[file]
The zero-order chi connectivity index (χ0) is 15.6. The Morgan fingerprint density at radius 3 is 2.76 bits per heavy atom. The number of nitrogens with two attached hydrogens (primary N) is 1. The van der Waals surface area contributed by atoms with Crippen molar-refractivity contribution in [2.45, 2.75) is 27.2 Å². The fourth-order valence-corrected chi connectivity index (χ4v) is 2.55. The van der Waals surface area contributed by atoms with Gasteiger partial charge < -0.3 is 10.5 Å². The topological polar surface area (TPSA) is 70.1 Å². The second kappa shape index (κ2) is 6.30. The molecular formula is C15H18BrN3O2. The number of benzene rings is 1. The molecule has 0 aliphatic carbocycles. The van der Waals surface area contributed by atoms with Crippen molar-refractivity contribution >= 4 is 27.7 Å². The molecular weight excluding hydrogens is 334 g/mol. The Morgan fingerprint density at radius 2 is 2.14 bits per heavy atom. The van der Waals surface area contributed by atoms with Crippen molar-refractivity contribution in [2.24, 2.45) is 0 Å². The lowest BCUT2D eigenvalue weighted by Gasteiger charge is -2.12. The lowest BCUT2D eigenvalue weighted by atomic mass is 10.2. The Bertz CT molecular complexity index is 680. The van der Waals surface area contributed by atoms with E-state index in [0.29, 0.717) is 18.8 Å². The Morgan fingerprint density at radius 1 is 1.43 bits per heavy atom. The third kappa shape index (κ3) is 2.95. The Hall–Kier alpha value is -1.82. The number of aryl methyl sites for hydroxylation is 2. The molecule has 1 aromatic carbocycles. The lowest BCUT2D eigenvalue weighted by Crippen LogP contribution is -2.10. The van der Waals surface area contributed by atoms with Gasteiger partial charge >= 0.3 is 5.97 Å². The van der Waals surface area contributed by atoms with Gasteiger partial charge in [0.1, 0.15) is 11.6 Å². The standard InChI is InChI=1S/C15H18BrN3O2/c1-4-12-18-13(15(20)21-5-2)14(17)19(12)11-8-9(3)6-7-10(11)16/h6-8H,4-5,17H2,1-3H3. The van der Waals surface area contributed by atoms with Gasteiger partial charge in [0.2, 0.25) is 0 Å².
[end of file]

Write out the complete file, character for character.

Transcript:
The zero-order chi connectivity index (χ0) is 15.6. The Morgan fingerprint density at radius 3 is 2.76 bits per heavy atom. The number of nitrogens with two attached hydrogens (primary N) is 1. The van der Waals surface area contributed by atoms with Crippen molar-refractivity contribution in [2.45, 2.75) is 27.2 Å². The fourth-order valence-corrected chi connectivity index (χ4v) is 2.55. The van der Waals surface area contributed by atoms with Gasteiger partial charge < -0.3 is 10.5 Å². The topological polar surface area (TPSA) is 70.1 Å². The second kappa shape index (κ2) is 6.30. The molecular formula is C15H18BrN3O2. The number of benzene rings is 1. The molecule has 0 aliphatic carbocycles. The van der Waals surface area contributed by atoms with Crippen molar-refractivity contribution >= 4 is 27.7 Å². The molecular weight excluding hydrogens is 334 g/mol. The Morgan fingerprint density at radius 2 is 2.14 bits per heavy atom. The van der Waals surface area contributed by atoms with Crippen molar-refractivity contribution in [2.24, 2.45) is 0 Å². The lowest BCUT2D eigenvalue weighted by Gasteiger charge is -2.12. The lowest BCUT2D eigenvalue weighted by atomic mass is 10.2. The Bertz CT molecular complexity index is 680. The van der Waals surface area contributed by atoms with E-state index in [0.29, 0.717) is 18.8 Å². The Morgan fingerprint density at radius 1 is 1.43 bits per heavy atom. The third kappa shape index (κ3) is 2.95. The Hall–Kier alpha value is -1.82. The number of aryl methyl sites for hydroxylation is 2. The molecule has 1 aromatic carbocycles. The lowest BCUT2D eigenvalue weighted by Crippen LogP contribution is -2.10. The van der Waals surface area contributed by atoms with Gasteiger partial charge >= 0.3 is 5.97 Å². The van der Waals surface area contributed by atoms with Gasteiger partial charge in [0.1, 0.15) is 11.6 Å². The standard InChI is InChI=1S/C15H18BrN3O2/c1-4-12-18-13(15(20)21-5-2)14(17)19(12)11-8-9(3)6-7-10(11)16/h6-8H,4-5,17H2,1-3H3. The van der Waals surface area contributed by atoms with Gasteiger partial charge in [0.2, 0.25) is 0 Å².